You can’t touch it, see it, or smell it. But it’s there all the time, the hidden instigator of numerous human ailments and miseries, including obsessive-compulsive disorder.
Experts attribute obsessive-compulsive disorder to various sources such as genetic factors and dysfunctional brain processes, as well as allergies and other sensory problems that produce anxiety and stress. Yet a common cause of OCD—inner passivity in the human psyche—is hardly ever mentioned. The fingerprint of inner passivity can be found on all the common expressions of OCD.
Readers of the posts at this website are familiar with my descriptions of inner passivity. This inner condition was first identified in classical psychoanalysis as an extension of the subordinate or unconscious ego. I have shown how inner passivity is an emotional weakness that is linked to many painful and self-defeating experiences and behaviors such as anxiety, depression, procrastination, shame, guilt, panic attacks, and addictions. In this post, I provide explanations that show how inner passivity is the common link among the primary types and symptoms of OCD.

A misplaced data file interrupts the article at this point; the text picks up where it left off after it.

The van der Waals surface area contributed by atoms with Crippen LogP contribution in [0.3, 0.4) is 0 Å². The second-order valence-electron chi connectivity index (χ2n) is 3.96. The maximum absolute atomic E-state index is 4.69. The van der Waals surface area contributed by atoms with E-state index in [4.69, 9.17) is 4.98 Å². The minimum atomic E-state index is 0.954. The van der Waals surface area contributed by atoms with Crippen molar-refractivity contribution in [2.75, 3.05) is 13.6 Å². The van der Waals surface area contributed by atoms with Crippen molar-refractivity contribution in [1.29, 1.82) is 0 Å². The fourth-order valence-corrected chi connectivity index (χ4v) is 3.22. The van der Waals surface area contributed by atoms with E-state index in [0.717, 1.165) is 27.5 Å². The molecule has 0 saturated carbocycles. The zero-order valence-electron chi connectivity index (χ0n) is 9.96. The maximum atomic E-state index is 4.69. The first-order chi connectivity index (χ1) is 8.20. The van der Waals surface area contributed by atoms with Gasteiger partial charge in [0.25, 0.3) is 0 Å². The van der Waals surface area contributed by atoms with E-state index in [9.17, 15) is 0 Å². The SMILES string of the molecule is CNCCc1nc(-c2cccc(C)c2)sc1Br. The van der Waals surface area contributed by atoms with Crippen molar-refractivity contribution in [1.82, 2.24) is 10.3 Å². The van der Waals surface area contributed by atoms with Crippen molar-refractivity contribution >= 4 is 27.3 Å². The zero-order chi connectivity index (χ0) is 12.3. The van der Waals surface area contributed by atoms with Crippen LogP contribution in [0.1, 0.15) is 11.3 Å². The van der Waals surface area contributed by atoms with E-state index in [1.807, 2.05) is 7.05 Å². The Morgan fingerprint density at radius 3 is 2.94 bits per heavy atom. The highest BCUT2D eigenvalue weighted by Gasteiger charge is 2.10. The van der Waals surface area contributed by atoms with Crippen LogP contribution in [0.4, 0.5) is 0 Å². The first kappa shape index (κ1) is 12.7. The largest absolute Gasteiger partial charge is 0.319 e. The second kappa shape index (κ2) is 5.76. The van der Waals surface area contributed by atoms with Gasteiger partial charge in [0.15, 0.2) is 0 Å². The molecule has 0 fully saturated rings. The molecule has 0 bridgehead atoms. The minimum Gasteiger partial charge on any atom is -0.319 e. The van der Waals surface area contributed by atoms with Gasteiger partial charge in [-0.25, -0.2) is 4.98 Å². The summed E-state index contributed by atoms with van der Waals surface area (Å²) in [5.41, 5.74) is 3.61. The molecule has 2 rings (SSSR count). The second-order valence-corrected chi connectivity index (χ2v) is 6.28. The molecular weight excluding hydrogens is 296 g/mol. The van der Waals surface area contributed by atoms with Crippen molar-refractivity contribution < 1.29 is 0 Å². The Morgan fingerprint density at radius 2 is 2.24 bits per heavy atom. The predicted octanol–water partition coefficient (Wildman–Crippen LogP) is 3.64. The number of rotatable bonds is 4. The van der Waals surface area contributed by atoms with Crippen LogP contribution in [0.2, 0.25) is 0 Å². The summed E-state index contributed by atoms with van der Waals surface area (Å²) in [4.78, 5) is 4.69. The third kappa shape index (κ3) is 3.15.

Inner passivity is a hidden glitch in human nature, and it can plague us even when in daily life we’re capable of being assertive and effective. As one of its most striking features, inner passivity, when experienced acutely, causes us to become emotionally entangled in a sense of helplessness and to feel overwhelmed by the everyday challenges of life. (Read, Lost in the Fog of Inner Passivity.)
One of the most common forms of OCD is called “checking.” People become anxious that they’ve failed to lock a door, switch off lights, or turn off the stove or toaster. Some OCD sufferers have persistent fears of hitting pedestrians while driving. [Read more…]